The ranking member of the Washington State House Health Care Committee, Representative Joe Schmick, read my recent association health plan (AHP) post and shared the Insurance Commissioner’s letter explaining the agency’s recent actions.

In his letter, the Commissioner addresses the administrative law judge’s decision disapproving the agency’s rating requirements. Disagreement over bona fide status was the sole remaining issue in the Commissioner’s legal dispute with BHT following the judge’s decision.

While the Commissioner suggests information supplied by the Business Health Trust (BHT) associations led the Commissioner to abandon his dispute over the “bona fide” status of these associations; the Commissioner does not identify any new information. One possible explanation for the Commissioner’s decision may be the Department of Labor’s current audit of BHT trusts.

I would note that counsel for Business Health Trust (BHT), one of the groups of associations involved in the AHP litigation, indicated that the U.S. Department of Labor (DOL) has initiated an audit of the trusts created under the umbrella of BHT. We will of course abide by any determination made by DOL.

There would be no point in continuing to litigate the bona fide status of an association being audited by DOL; since, presumably the audit would resolve the issue given the DOL’s primary jurisdiction over the matter.

The Commissioner also notes that the long legal dispute did not cost employers their health insurance coverage.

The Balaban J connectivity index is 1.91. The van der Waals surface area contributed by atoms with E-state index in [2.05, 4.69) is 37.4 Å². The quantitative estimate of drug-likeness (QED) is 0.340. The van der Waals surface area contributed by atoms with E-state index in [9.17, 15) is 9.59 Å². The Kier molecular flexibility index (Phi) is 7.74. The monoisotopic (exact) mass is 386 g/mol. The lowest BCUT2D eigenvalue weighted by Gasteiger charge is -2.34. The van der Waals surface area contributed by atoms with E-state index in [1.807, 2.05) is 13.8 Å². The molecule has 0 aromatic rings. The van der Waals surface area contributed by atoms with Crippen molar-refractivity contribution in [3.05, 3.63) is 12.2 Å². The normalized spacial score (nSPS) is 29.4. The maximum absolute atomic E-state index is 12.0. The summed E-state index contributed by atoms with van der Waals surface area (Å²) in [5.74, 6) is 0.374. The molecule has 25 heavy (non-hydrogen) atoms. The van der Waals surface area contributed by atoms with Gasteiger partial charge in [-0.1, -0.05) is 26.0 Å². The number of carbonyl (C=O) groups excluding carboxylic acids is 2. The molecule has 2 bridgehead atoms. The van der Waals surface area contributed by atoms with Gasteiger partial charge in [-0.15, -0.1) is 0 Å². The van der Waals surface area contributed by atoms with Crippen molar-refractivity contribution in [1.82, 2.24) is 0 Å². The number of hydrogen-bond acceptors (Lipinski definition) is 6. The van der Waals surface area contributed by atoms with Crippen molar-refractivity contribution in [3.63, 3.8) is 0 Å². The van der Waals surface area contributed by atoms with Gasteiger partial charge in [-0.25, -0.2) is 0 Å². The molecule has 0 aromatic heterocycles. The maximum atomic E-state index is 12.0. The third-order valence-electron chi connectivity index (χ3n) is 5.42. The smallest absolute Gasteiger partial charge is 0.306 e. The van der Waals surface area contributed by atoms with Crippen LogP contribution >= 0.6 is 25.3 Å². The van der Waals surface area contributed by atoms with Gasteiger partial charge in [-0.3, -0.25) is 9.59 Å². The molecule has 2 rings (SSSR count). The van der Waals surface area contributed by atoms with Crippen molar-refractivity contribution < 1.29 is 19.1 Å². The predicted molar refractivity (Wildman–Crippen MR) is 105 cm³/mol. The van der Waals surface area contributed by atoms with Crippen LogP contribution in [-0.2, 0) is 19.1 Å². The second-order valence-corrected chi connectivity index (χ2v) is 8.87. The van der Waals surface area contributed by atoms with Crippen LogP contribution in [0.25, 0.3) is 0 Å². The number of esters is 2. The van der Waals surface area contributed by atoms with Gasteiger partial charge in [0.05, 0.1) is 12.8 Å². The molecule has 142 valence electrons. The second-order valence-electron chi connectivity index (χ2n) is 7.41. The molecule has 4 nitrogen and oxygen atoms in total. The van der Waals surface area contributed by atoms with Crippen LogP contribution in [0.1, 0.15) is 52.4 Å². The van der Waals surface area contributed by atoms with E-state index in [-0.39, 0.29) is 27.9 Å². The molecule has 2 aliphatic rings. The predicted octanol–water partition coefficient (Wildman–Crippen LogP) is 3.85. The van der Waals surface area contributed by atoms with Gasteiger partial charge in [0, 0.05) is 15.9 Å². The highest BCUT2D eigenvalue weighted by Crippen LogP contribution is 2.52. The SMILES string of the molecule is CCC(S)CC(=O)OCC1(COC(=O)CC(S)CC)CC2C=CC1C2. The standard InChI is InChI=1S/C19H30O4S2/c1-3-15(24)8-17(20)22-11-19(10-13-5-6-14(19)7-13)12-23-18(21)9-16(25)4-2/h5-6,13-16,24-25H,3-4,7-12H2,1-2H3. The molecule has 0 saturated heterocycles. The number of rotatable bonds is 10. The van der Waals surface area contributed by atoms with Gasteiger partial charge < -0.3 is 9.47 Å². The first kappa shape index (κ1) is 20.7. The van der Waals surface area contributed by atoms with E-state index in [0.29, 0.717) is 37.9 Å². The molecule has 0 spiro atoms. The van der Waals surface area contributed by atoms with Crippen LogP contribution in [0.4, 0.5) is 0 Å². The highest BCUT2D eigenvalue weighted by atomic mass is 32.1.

I think it is also important to note that, because we recognized that the legal issues involved in these cases were complex, we undertook a process that allowed AHP enrollees to keep their plans during the legal proceedings. No one lost health coverage during this review process and the recent settlement will not change that fact. Similarly, there were no penalties assessed against any of the plan issuers. We took an approach that would allow a legal determination to be made with as little impact to consumers as possible during the pendency of the cases.

The Commissioner  expresses his unhappiness with the loss and challenges associations to demonstrate that their plans are not unfairly discriminatory.

My concern is only following the law and protecting consumers. There appears to be an adverse
selection impact on small employers. This is not healthy. If AHPs believe otherwise, I encourage
them to answer our questions regarding their rating. To date, most associations have refused.
If they are not unfairly discriminating among their members, then the OIC has no problems.

Now we’ll wait to see if the DOL has a problem with BHT’s bona fide status. If the BHT business model passes DOL scrutiny, expect to see more association health plans next year.